Beswick v Beswick [1968] AC 58

Contract law – Privity of contract – Specific performance


PB was in poor health and agreed with the defendant, his nephew, that he would transfer the trade and good will of his coal business to him on the basis that the nephew employed him as a consultant for the rest of his life and paid him for this. The nephew also agreed to pay PBs wife after PB died for the rest of her life. She was not a party to the agreement. Upon the death of PB, the nephew paid PB’s wife once but then not again. PBs widow brought an action as administrator of PB’s estate and also in her personal capacity claiming for specific performance.


PB’s widow raised two interesting questions for the court to consider. The first was whether the widow, as an administrator to PB’s estate, could claim for an order of specific performance for PB’s nephew to honour his agreement. It was also important to see how the court weighed this claim alongside her claim on a personal level, which that she could claim as a party to the contract between her late husband and nephew.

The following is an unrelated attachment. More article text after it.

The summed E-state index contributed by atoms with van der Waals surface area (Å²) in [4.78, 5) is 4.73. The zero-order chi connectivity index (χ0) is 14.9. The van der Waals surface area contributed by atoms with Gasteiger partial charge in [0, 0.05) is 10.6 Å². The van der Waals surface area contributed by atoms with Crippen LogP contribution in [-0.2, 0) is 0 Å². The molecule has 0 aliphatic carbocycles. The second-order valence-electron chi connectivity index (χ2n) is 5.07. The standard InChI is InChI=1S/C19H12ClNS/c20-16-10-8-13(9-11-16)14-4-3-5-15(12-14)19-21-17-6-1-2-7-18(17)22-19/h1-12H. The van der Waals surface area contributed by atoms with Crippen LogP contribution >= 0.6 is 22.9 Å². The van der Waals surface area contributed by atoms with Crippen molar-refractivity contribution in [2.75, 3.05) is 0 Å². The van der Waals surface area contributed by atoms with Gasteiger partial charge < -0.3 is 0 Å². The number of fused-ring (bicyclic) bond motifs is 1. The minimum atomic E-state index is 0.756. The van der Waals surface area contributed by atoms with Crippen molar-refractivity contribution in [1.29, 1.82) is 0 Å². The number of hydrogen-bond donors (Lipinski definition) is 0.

The court granted the widow an order of specific performance for the payment owed by PB’s nephew as an administrator to her husband’s estate. The court held that the damages would also not be limited due to the loss that had been caused to PB’s estate. However, the court found that PB’s widow could not claim under her personal capacity as she was a third party to the contract and was not a party to the original agreement.